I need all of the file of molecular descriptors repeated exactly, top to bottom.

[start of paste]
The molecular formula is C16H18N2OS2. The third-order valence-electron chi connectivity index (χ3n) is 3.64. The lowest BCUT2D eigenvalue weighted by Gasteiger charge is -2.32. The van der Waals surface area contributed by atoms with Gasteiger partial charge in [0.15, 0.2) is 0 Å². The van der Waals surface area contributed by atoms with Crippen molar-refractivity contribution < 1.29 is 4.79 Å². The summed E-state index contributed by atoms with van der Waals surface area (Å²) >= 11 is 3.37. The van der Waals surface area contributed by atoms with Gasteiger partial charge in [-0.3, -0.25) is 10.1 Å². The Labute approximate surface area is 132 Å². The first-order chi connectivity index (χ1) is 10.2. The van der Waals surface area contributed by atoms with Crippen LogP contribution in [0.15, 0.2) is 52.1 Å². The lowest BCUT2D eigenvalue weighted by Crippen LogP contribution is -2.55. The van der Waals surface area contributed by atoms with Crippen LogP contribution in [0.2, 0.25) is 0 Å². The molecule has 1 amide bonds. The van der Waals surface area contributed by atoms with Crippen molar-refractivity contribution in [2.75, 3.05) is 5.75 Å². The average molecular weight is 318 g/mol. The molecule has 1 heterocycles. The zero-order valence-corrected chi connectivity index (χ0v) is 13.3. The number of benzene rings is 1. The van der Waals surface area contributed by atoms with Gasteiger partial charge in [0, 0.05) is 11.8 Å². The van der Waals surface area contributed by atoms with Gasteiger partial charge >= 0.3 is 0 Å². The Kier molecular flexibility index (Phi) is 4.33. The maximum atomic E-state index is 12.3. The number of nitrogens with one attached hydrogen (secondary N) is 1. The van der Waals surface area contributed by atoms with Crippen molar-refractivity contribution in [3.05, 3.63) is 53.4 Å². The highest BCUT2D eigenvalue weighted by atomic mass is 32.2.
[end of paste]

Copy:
The molecular formula is C16H18N2OS2. The third-order valence-electron chi connectivity index (χ3n) is 3.64. The lowest BCUT2D eigenvalue weighted by Gasteiger charge is -2.32. The van der Waals surface area contributed by atoms with Gasteiger partial charge in [0.15, 0.2) is 0 Å². The van der Waals surface area contributed by atoms with Crippen molar-refractivity contribution < 1.29 is 4.79 Å². The summed E-state index contributed by atoms with van der Waals surface area (Å²) >= 11 is 3.37. The van der Waals surface area contributed by atoms with Gasteiger partial charge in [-0.3, -0.25) is 10.1 Å². The Labute approximate surface area is 132 Å². The first-order chi connectivity index (χ1) is 10.2. The van der Waals surface area contributed by atoms with Crippen LogP contribution in [0.15, 0.2) is 52.1 Å². The lowest BCUT2D eigenvalue weighted by Crippen LogP contribution is -2.55. The van der Waals surface area contributed by atoms with Crippen LogP contribution in [0.2, 0.25) is 0 Å². The molecule has 1 amide bonds. The van der Waals surface area contributed by atoms with Crippen molar-refractivity contribution in [2.75, 3.05) is 5.75 Å². The average molecular weight is 318 g/mol. The molecule has 1 heterocycles. The zero-order valence-corrected chi connectivity index (χ0v) is 13.3. The number of benzene rings is 1. The van der Waals surface area contributed by atoms with Gasteiger partial charge in [0, 0.05) is 11.8 Å². The van der Waals surface area contributed by atoms with Gasteiger partial charge >= 0.3 is 0 Å². The Kier molecular flexibility index (Phi) is 4.33. The maximum atomic E-state index is 12.3. The number of nitrogens with one attached hydrogen (secondary N) is 1. The van der Waals surface area contributed by atoms with Crippen molar-refractivity contribution in [3.05, 3.63) is 53.4 Å². The highest BCUT2D eigenvalue weighted by atomic mass is 32.2.